There is a hole-in-the-wall restaurant in Nashville people claim offers the most delicious sushi in town. The place is so small it only fits two, four person tables and if both are occupied, don’t count on getting in for at least an hour.
The owner of the restaurant is a very unhappy man. However, people aren’t there for the friendly, southern service, they are there for the mouth watering sushi. The process of waiting and ordering your food is an experience in itself. If you’re not ready with your order the second the owner asks, he’ll skip you. If you ask for substitutes, he’ll ask you to leave. And don’t even think about leaving a tip. You have just essentially slapped him in the face.
You’re sort of at his mercy when you’re there. Once you walk through the doors into his restaurant, you’re making an unspoken agreement that you are about to eat the cheapest, most amazing sushi of your life, but in exchange, you’re not going to have a warm, fuzzy conversation with the owner about your hopes and dreams.
One time I brought my friend Courtney to the restaurant. Courtney spent a few years living in San Francisco and I wanted to prove to her Nashville could compete with her high sushi expectations. Everything that could go wrong went wrong during our visit. First, we told him we needed more time to decide what we wanted to order. Strike one. Second, we said our meal was ‘for here’ and not ‘to go.’ Strike two. Then, we tried to pay before we ate. Strike three. Lastly, we overpaid, tried to leave a tip and was asked never to come during his lunch hour again because we completely wasted his valuable time.
A lot of people see God this way – as an angry, restaurant owner who serves incredible, free grace to his customers. People line-up in hopes to make the cut into heaven, but live in fear of His unpredictable wrath. But it’s all too good to be true. This offer of eternal life comes with a catch, a set of unspoken rules you must follow in order to gain admittance. He’s terrifying if you cross Him, and even if you don’t, He’s cold and distant. Do what He says, don’t make eye contact and maybe you can live (eat) in peace.
Recently, a friend of mine told me she hates God and she couldn’t possibly fathom why at my age, I was still “into that God stuff.” I spent the entire weekend with her and endured all her backhanded remarks. I listened as she told me all the things that were wrong with God and how I probably wouldn’t date any of her friends she wanted to set me up with because I think I’m better than them. At one point during the weekend we walked by a cross and she asked me if I needed to stop and take a picture of it.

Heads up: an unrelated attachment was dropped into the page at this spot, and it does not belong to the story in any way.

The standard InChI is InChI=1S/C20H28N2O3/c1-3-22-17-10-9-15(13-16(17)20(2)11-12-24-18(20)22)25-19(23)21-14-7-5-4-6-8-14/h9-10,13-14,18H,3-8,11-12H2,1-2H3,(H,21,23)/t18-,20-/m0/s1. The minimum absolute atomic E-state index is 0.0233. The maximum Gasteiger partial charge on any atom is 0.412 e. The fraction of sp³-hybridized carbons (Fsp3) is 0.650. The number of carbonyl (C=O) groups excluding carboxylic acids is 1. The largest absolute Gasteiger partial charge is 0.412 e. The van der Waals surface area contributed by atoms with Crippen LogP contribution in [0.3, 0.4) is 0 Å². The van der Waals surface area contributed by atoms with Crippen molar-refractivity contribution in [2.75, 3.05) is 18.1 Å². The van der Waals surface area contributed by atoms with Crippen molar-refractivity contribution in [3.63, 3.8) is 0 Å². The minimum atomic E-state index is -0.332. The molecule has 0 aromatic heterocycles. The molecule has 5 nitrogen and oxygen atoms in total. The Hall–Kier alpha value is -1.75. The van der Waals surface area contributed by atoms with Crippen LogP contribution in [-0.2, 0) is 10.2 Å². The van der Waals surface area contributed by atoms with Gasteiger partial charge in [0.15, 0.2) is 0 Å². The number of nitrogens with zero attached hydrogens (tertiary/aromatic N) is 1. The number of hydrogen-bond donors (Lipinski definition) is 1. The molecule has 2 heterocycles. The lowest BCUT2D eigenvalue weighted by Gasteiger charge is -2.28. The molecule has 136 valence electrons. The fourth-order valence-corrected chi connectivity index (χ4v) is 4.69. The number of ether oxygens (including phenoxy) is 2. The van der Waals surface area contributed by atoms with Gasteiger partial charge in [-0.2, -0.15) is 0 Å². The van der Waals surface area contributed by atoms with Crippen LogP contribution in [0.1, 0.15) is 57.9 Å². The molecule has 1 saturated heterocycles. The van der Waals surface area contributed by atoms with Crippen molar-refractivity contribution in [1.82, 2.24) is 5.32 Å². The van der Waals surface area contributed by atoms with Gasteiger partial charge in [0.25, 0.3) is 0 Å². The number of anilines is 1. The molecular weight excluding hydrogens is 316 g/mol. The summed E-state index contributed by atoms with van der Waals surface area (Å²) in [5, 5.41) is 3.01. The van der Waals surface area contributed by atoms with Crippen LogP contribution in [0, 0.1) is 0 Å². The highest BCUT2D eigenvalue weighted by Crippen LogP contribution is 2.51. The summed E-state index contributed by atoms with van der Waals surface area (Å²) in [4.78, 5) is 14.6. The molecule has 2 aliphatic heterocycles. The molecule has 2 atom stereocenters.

“Why do you hate God so much?” I asked her.
“Why should I love someone who has never done anything good for me?” she snapped back.
“I’m not saying you should, I was just wondering why.”
My friend started telling me about what it was like growing up in her family and how she felt forced to go to church as a child. She said she was never given the option to choose God, but merely told she HAD to believe in Him or else she would go to hell.
This is why I started thinking God needs a new publicist. There are a lot of people just like my friend who have come to hate God because of Christians like me. I don’t blame them in the least. When they look at Christians and the church, all they see is a greedy marketing team, sleazy advertisements, poor sponsorships and inconsistent messaging. None of these things even come close to God’s character or show who He really is.
A lot of people hate God because of the bad publicity people give Him but it doesn’t seem fair. If the publicist of an actor got arrested for drunk driving, nobody would assume the actor agreed with people driving under the influence. If the CEO of a firm was caught embezzling money, nobody would assume one of the company’s clients supported his/her decision to break the law. Yet when it comes to God, many people find it difficult to distinguish between His voice and His publicist’s.
I think about the owner of this sushi restaurant and how despite his reputation of being inappropriately rude, people still come by every day to order his famous sushi. They know in advance that they may be yelled at, embarrassed or lectured, but to them, it’s all worth it because when a product is that good, it speaks for itself.
God is a lot different and better than this restaurant owner. He isn’t rude or impatient. Instead, He loves every single person unconditionally and in every circumstance. You don’t have to be a regular customer or follow a certain protocol, He just asks that you come as you are.
The unfortunate reality is, in this lifetime, God will always be misrepresented. There will always be someone putting words and ideas into His mouth and there will always be people who project the hurts afflicted by others onto Him. I used to think God must spend a lot of time figuring out ways to redeem Himself; but I’ve realized that’s the beautiful thing about Truth and Love – it can speak for itself.